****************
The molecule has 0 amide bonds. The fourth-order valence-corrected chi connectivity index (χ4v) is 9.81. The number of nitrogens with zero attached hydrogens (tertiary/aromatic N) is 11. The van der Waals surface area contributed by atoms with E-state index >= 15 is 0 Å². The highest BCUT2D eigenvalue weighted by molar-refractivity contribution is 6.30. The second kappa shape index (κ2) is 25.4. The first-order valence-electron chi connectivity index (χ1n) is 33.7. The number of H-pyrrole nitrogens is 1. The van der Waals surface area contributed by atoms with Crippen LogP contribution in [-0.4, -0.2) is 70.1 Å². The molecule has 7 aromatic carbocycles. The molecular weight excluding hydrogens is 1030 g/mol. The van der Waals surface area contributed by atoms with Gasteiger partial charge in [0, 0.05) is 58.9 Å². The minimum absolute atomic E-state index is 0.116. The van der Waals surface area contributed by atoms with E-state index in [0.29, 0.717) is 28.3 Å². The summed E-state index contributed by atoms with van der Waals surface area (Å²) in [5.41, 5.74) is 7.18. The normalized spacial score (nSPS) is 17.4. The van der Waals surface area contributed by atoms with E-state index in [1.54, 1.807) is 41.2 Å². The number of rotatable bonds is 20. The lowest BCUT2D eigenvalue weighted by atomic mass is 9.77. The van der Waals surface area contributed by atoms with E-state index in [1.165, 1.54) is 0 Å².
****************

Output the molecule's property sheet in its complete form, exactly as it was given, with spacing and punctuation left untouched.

The molecule has 0 amide bonds. The fourth-order valence-corrected chi connectivity index (χ4v) is 9.81. The number of nitrogens with zero attached hydrogens (tertiary/aromatic N) is 11. The van der Waals surface area contributed by atoms with E-state index >= 15 is 0 Å². The highest BCUT2D eigenvalue weighted by molar-refractivity contribution is 6.30. The second kappa shape index (κ2) is 25.4. The first-order valence-electron chi connectivity index (χ1n) is 33.7. The number of H-pyrrole nitrogens is 1. The van der Waals surface area contributed by atoms with Crippen LogP contribution in [-0.4, -0.2) is 70.1 Å². The molecule has 7 aromatic carbocycles. The molecular weight excluding hydrogens is 1030 g/mol. The van der Waals surface area contributed by atoms with Gasteiger partial charge in [0, 0.05) is 58.9 Å². The minimum absolute atomic E-state index is 0.116. The van der Waals surface area contributed by atoms with E-state index in [0.29, 0.717) is 28.3 Å². The summed E-state index contributed by atoms with van der Waals surface area (Å²) in [5.41, 5.74) is 7.18. The normalized spacial score (nSPS) is 17.4. The van der Waals surface area contributed by atoms with E-state index in [1.54, 1.807) is 41.2 Å². The number of rotatable bonds is 20. The lowest BCUT2D eigenvalue weighted by atomic mass is 9.77. The van der Waals surface area contributed by atoms with E-state index in [1.165, 1.54) is 0 Å².